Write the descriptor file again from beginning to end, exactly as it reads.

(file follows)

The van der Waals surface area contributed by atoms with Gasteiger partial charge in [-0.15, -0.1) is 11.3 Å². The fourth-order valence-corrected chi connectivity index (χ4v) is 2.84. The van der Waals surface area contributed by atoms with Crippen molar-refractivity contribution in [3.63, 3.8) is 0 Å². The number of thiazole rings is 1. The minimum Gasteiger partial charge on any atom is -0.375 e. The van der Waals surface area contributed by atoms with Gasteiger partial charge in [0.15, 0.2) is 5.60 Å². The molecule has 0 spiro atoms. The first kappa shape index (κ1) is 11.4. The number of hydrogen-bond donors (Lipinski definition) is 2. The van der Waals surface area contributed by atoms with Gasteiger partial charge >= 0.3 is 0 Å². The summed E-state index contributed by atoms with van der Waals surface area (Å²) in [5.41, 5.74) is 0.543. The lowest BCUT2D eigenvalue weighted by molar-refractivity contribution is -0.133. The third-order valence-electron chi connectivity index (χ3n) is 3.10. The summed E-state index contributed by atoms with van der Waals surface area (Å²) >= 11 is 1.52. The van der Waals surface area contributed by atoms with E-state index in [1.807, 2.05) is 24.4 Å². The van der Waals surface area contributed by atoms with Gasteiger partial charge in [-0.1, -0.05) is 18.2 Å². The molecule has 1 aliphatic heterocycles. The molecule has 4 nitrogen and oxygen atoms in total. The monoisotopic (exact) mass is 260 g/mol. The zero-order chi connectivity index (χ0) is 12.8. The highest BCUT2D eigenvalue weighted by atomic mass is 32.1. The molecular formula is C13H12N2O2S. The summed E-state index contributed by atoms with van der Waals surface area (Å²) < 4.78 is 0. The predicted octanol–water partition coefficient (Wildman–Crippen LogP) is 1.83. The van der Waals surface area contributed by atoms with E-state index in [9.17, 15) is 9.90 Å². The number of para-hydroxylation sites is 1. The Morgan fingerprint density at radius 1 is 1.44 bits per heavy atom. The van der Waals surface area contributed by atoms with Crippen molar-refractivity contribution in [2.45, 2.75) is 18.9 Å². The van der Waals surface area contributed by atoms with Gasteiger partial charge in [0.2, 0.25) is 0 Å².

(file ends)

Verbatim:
The van der Waals surface area contributed by atoms with Gasteiger partial charge in [-0.15, -0.1) is 11.3 Å². The fourth-order valence-corrected chi connectivity index (χ4v) is 2.84. The van der Waals surface area contributed by atoms with Crippen molar-refractivity contribution in [3.63, 3.8) is 0 Å². The number of thiazole rings is 1. The minimum Gasteiger partial charge on any atom is -0.375 e. The van der Waals surface area contributed by atoms with Gasteiger partial charge in [0.15, 0.2) is 5.60 Å². The molecule has 0 spiro atoms. The first kappa shape index (κ1) is 11.4. The number of hydrogen-bond donors (Lipinski definition) is 2. The van der Waals surface area contributed by atoms with Gasteiger partial charge >= 0.3 is 0 Å². The summed E-state index contributed by atoms with van der Waals surface area (Å²) in [5.41, 5.74) is 0.543. The lowest BCUT2D eigenvalue weighted by molar-refractivity contribution is -0.133. The third-order valence-electron chi connectivity index (χ3n) is 3.10. The summed E-state index contributed by atoms with van der Waals surface area (Å²) >= 11 is 1.52. The van der Waals surface area contributed by atoms with E-state index in [1.807, 2.05) is 24.4 Å². The van der Waals surface area contributed by atoms with Gasteiger partial charge in [-0.1, -0.05) is 18.2 Å². The molecule has 1 aliphatic heterocycles. The molecule has 4 nitrogen and oxygen atoms in total. The monoisotopic (exact) mass is 260 g/mol. The zero-order chi connectivity index (χ0) is 12.8. The highest BCUT2D eigenvalue weighted by atomic mass is 32.1. The molecular formula is C13H12N2O2S. The summed E-state index contributed by atoms with van der Waals surface area (Å²) < 4.78 is 0. The predicted octanol–water partition coefficient (Wildman–Crippen LogP) is 1.83. The van der Waals surface area contributed by atoms with E-state index in [9.17, 15) is 9.90 Å². The number of para-hydroxylation sites is 1. The Morgan fingerprint density at radius 1 is 1.44 bits per heavy atom. The van der Waals surface area contributed by atoms with Crippen molar-refractivity contribution in [2.45, 2.75) is 18.9 Å². The van der Waals surface area contributed by atoms with Gasteiger partial charge in [0.2, 0.25) is 0 Å².